Restaurants in West Hartford – and throughout the state and region – will allow only take-out and delivery as of 8 p.m. Monday, and gyms and movie theaters will also be required to close.
By Ronni Newton
West Hartford’s vibrant dining scene, already impacted by efforts to keep COVID-19 at bay through social distancing – will screech to a halt as of 8 p.m. Monday, when a regional order announced by Connecticut Gov. Ned Lamont, New York Gov. Andrew Cuomo, and New Jersey Gov. Phil Murphy takes effect.
As of 8 p.m., on-premise dining will be prohibited. Delivery and take-out only will be permitted.
“These are unprecedented times that require extreme measures in order to protect our community, our state and our region,” West Hartford Mayor Shari Cantor told We-Ha.com.
“West Hartford restaurants are so important to the vibrancy and quality of life of our community. These exceptional restrictions affect so many people that will need support during these challenging times. If you are able to support these treasured establishments – you can by purchasing gift cards or ordering take-out,” said Cantor.
The rule also impacts gyms, movie theaters, and casinos, which are required to close as of 8 p.m. Monday, and must remain closed until further notice. Other retail businesses, including liquor stores, have not been directly addressed.
Massachusetts Gov. Charlie Baker had already issued a similar decree on Sunday.
Because Connecticut’s casinos are owned and operated by tribes which are sovereign nations and do not necessarily have to comply with a state mandate, however, in response to a question by a reporter Lamont said that it’s a “legal and jurisdictional case,” but he is hopeful they will follow the state’s lead.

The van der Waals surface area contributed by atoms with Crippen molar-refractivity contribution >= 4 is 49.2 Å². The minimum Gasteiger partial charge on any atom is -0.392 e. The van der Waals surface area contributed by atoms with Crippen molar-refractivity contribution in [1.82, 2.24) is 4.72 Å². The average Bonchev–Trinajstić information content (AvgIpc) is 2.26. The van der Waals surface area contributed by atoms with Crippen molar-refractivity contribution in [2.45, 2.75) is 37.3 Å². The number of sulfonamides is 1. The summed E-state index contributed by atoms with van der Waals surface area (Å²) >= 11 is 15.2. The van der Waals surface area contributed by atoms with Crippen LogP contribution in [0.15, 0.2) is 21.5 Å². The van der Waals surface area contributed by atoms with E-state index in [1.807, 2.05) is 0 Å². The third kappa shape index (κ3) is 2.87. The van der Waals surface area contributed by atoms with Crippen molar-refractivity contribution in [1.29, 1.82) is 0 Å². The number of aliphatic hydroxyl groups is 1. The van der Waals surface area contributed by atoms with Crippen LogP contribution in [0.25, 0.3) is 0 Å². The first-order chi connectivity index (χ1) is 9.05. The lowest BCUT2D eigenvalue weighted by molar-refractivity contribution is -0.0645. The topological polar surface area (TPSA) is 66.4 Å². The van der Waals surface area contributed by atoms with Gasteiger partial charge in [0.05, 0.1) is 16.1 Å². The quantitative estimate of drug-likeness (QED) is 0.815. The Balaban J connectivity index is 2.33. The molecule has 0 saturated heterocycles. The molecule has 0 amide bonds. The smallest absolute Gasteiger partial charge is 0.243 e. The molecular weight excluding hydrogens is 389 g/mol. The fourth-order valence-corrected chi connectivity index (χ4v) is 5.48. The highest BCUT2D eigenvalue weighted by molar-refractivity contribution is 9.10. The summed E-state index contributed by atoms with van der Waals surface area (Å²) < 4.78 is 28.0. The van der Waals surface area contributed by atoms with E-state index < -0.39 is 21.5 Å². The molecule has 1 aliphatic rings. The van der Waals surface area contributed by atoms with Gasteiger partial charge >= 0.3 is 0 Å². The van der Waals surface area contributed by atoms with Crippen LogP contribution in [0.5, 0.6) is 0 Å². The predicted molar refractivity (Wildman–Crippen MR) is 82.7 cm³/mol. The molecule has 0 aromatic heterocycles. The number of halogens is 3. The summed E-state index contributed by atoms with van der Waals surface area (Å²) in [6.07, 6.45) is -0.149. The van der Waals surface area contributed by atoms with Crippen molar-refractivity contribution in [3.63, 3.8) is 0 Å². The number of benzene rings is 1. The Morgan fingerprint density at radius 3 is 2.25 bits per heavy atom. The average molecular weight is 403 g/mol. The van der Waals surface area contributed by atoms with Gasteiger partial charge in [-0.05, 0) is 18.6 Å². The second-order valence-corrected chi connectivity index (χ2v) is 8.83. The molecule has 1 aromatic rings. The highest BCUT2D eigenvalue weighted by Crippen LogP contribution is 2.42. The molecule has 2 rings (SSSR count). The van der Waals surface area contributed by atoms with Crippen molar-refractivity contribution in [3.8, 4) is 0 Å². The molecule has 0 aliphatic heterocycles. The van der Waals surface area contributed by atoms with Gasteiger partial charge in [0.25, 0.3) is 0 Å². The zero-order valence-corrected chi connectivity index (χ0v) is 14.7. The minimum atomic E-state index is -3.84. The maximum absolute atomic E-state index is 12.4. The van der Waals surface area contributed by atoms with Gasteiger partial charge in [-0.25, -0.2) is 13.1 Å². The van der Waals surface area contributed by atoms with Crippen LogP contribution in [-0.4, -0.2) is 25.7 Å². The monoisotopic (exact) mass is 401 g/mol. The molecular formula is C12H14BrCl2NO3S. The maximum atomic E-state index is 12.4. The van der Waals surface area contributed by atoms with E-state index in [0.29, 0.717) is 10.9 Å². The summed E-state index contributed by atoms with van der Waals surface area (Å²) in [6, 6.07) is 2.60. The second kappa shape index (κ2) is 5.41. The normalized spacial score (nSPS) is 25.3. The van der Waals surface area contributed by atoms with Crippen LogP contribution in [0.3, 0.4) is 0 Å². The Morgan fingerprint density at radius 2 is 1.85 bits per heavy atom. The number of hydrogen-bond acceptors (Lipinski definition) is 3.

Essential businesses such as grocery stores, pharmacies, and gas stations will be allowed to remain open.
Gatherings will be restricted to 50 people or less in Connecticut as well as states across the region.
All non-essential travel is also being discouraged as well.
“If you have any options stay home. If you’re over 60, or 70, stay home,” said Lamont, urging people to use FaceTime to communicate with grandchildren.
While COVID-19 is more likely to cause severe complications in the elderly, that doesn’t mean young people are exempt from the mandate.
“Just because you don’t feel sick, and this is a particular shout out to you young people” doesn’t mean you should go out, Murphy said.
Lamont said the state will do what can be done to keep restaurants and other businesses, a key part of the state’s economy, going.
“This regional cooperation for consistent policies is critical to minimize density with the goal of flattening the curve so we do not overwhelm our medical institutions and facilities,” Cantor said.
“We’re going to get through this if we work together,” Lamont said. “We’ve got to give people that sense of urgency that we’re doing the best we can,” and the regional approach will ensure that people won’t just head to a bordering state because a business is closed in Connecticut.
Lamont also said that state education leaders are working to develop online programs “to maintain at least some semblance of education.” West Hartford Public Schools is also working on plans that will be announced in the next day or two.
This is a virus “that knows no borders,” said Lamont.
“We must do everything we can as a community to slow the spread of this virus so that we don’t overwhelm our healthcare system and we protect the most vulnerable. Viruses do not know borders, which is why taking a regional approach on this issue is the best plan forward. A national approach to these measures would be the best option to slow and mitigate the spread of this virus,” Lamont said.
“There is no doubt, especially today, that when states can work together well … it makes all the difference,” Cuomo said.
“We are all in this together … it has to be up to all of us,” Murphy said.
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